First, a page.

Covariant gauge transformation of Dirac equation to get the spin adjusted Klein-Gordon equation.
Posted by peeterjoot on September 3, 2011
In section 36.4 of  is a covariant treatment of the gauge transformed Dirac equation, with the end goal of finding the Klein-Gordon relation with the spin terms required for electromagnetic phenomena.
Two typos to start things off, and (36.63-64) should be respectively
Other than this there are no typos till the end where a factor of two is lost, and we should have
It’s slightly tempting to re-derive this, with the inclusion of the and factors. However, a bit of play using the Geometric Algebra (GA) operators discussed in  proves more productive. This text introduces a purely GA formalism for the Dirac equation which I’ll not use here. Instead I’ll use the more conventional Feynman slash notation so that a four vector with coordinates is written with its basis as
Geometric Algebra notation.
We require the GA dot, and wedge operators
In contrast to the matrix notation, the product of two identical gamma matrices is written as the unit scalar value (or grade zero product), instead of a using an explicit four by four identity matrix representation. We similarly label the product of different basis elements, for example as a grade two element, or bivector. Thus the dot product is the grade zero term of the multivector product , and the wedge product is the grade zero term of the same. More generally, for a product of multivectors and the grade selection operator is defined as
This is an abstract notation encoding the instructions to select just the grade elements of the multivector product if they exist. In this notation, the product of vectors splits into scalar and bivector terms which may also be expressed as the dot and wedge products
Gauge transforming the Dirac equation.
Our electron equation is
After a gauge transformation
We left multiply by the conjugate quantity , and our task is now to reduce operator equation
We have two contributions for the scalar parts, one is the product of scalars, and the other is the dot product of the vectors
The grade one (four vector) components sum to zero since those are only the scalar times four vector portions and have opposing signs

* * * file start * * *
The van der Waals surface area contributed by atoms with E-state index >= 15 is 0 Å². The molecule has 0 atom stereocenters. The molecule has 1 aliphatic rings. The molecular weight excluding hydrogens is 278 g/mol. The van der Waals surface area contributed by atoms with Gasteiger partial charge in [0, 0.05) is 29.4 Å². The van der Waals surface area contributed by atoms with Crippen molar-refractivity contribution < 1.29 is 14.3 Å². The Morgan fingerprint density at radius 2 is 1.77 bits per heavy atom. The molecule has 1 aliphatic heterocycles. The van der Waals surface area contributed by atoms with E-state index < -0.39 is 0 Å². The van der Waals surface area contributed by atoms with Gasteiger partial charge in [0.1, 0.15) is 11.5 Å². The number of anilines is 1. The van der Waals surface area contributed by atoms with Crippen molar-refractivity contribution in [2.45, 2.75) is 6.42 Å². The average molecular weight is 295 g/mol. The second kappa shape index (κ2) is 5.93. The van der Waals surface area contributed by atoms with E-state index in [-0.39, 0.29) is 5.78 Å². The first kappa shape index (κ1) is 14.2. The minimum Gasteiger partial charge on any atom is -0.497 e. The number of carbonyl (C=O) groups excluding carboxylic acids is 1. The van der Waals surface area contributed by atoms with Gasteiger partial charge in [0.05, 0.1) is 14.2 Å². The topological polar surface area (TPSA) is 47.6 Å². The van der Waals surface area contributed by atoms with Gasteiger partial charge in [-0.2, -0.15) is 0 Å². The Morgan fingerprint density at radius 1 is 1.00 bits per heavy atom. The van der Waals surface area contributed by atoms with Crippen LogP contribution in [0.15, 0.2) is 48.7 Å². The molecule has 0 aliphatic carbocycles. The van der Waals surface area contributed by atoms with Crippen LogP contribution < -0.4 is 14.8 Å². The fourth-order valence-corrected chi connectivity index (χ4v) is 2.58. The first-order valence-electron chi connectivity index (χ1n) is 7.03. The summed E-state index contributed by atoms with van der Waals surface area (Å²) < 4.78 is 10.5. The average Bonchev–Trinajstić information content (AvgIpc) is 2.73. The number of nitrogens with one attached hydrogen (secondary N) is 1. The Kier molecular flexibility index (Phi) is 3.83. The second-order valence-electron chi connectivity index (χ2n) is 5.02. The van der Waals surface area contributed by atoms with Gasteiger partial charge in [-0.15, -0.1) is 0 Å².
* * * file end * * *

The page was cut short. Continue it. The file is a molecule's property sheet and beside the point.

Only the vector products can contribute to the grade two portion of the multivector product, so retain only the wedges between those
Here braces have been used to denote the range of operation of our differential operator . With , our momentum operator is
allowing us to write
For the electromagnetic field bivector lets write
So the grade two terms of 3.12 are
Assembling all results we have
There are two tasks that remain. One is to verify that this reproduces the result expressed in terms of the gauge covariant derivative . The other is to verify that this also reproduces the earlier result with an explicit split into energy and momentum operators.
Gauge covariant derivative form
With our dot product takes the form
We thus write
differing from the text only by the inclusion of and factors. Since we have
With , this reproduces 1.3, the (corrected) result (36.78) from the text.
Verifying the space time split into energy and spatial momentum operators.
Temporarily working with we have
With and , this is
Restoring and , and multiplying throughout by , 4.21 becomes
Now let’s expand the product in terms of the matrices used in the text previously. That is
For the magnetic terms we have
For , considering the case (since it is zero otherwise), we have
Thus the space time split of the field is
This recovers (36.22) from the text (once one adds back in the and and fixes the sign error in the electric field term).
A last word on covariant gauge transformations.
Usually discussions of gauge invariance involve a Lagrangian. Such a beastie for the Dirac equation has not yet been discussed yet in the text. Suppose we just apply the phase transformation to the Dirac equation of the same form that we use with the Klein-Gordon Lagrangian
Observe that if the dimensions of are those of the vector potential , then is dimensionless.
Now lets transform the Dirac equation, utilizing the freedom to adjust the phase arbitrarily
With the usual assignment
The bigger question of why 5.28 is the usual transformation remains. I don’t know the answer for that one. It is common in Lagrangian transformation discussions for the Klien-Gordon equation, and I’m guessing it’s something better justified in places I’ve not yet read.
So in the limit where , the Dirac equation is transformed as
and we can say that our momentum operator transforms
The gauge covariant derivative is then just what we get when we factor out an from the gauge transformed momentum operator
 BR Desai. Quantum mechanics with basic field theory. Cambridge University Press, 2009.
 C. Doran and A.N. Lasenby. Geometric algebra for physicists. Cambridge University Press New York, Cambridge, UK, 1st edition, 2003.